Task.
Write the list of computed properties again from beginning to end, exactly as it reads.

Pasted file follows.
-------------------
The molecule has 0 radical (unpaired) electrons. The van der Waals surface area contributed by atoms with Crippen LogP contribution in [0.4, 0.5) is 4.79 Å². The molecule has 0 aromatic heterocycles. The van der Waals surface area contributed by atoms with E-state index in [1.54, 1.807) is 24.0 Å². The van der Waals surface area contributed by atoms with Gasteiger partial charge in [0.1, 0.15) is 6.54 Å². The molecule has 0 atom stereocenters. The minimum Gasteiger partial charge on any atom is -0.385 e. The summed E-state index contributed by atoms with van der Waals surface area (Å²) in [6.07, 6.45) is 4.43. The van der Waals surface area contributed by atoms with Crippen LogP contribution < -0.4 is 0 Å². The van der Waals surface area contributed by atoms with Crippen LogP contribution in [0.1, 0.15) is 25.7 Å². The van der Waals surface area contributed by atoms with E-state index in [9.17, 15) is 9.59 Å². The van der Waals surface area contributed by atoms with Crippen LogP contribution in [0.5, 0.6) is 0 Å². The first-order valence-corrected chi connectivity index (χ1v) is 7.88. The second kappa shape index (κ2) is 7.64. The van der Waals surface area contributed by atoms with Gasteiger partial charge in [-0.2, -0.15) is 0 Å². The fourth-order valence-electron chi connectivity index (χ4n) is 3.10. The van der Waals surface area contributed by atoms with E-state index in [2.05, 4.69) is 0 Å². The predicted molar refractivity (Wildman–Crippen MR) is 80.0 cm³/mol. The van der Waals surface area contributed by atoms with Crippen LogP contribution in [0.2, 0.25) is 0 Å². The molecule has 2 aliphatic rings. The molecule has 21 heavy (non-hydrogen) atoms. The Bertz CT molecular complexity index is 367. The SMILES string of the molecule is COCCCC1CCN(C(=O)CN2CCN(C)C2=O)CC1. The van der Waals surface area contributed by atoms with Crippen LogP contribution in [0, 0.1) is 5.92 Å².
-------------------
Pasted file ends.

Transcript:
The molecule has 0 radical (unpaired) electrons. The van der Waals surface area contributed by atoms with Crippen LogP contribution in [0.4, 0.5) is 4.79 Å². The molecule has 0 aromatic heterocycles. The van der Waals surface area contributed by atoms with E-state index in [1.54, 1.807) is 24.0 Å². The van der Waals surface area contributed by atoms with Gasteiger partial charge in [0.1, 0.15) is 6.54 Å². The molecule has 0 atom stereocenters. The minimum Gasteiger partial charge on any atom is -0.385 e. The summed E-state index contributed by atoms with van der Waals surface area (Å²) in [6.07, 6.45) is 4.43. The van der Waals surface area contributed by atoms with Crippen LogP contribution < -0.4 is 0 Å². The van der Waals surface area contributed by atoms with Crippen LogP contribution in [0.1, 0.15) is 25.7 Å². The van der Waals surface area contributed by atoms with E-state index in [9.17, 15) is 9.59 Å². The van der Waals surface area contributed by atoms with Crippen LogP contribution in [0.5, 0.6) is 0 Å². The first-order valence-corrected chi connectivity index (χ1v) is 7.88. The second kappa shape index (κ2) is 7.64. The van der Waals surface area contributed by atoms with Gasteiger partial charge in [-0.2, -0.15) is 0 Å². The fourth-order valence-electron chi connectivity index (χ4n) is 3.10. The van der Waals surface area contributed by atoms with E-state index in [2.05, 4.69) is 0 Å². The predicted molar refractivity (Wildman–Crippen MR) is 80.0 cm³/mol. The van der Waals surface area contributed by atoms with Crippen LogP contribution in [0.2, 0.25) is 0 Å². The molecule has 2 aliphatic rings. The molecule has 21 heavy (non-hydrogen) atoms. The Bertz CT molecular complexity index is 367. The SMILES string of the molecule is COCCCC1CCN(C(=O)CN2CCN(C)C2=O)CC1. The van der Waals surface area contributed by atoms with Crippen LogP contribution in [0, 0.1) is 5.92 Å².